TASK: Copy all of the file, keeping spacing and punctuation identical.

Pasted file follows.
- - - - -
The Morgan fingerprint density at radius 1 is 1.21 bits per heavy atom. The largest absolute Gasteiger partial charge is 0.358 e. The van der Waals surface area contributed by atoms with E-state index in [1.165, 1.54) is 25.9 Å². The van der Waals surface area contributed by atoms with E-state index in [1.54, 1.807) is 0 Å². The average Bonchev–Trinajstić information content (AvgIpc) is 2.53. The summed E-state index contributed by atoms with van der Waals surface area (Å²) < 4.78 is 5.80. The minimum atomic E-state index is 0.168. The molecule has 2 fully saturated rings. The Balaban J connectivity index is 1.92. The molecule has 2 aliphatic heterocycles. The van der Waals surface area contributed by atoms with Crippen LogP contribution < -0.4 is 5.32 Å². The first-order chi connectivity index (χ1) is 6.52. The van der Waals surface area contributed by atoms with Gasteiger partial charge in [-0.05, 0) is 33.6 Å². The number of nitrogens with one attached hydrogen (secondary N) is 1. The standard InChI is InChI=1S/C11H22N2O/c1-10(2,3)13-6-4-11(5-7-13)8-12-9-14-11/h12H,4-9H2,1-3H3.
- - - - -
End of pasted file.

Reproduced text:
The Morgan fingerprint density at radius 1 is 1.21 bits per heavy atom. The largest absolute Gasteiger partial charge is 0.358 e. The van der Waals surface area contributed by atoms with E-state index in [1.165, 1.54) is 25.9 Å². The van der Waals surface area contributed by atoms with E-state index in [1.54, 1.807) is 0 Å². The average Bonchev–Trinajstić information content (AvgIpc) is 2.53. The summed E-state index contributed by atoms with van der Waals surface area (Å²) < 4.78 is 5.80. The minimum atomic E-state index is 0.168. The molecule has 2 fully saturated rings. The Balaban J connectivity index is 1.92. The molecule has 2 aliphatic heterocycles. The van der Waals surface area contributed by atoms with Crippen LogP contribution < -0.4 is 5.32 Å². The first-order chi connectivity index (χ1) is 6.52. The van der Waals surface area contributed by atoms with Gasteiger partial charge in [-0.05, 0) is 33.6 Å². The number of nitrogens with one attached hydrogen (secondary N) is 1. The standard InChI is InChI=1S/C11H22N2O/c1-10(2,3)13-6-4-11(5-7-13)8-12-9-14-11/h12H,4-9H2,1-3H3.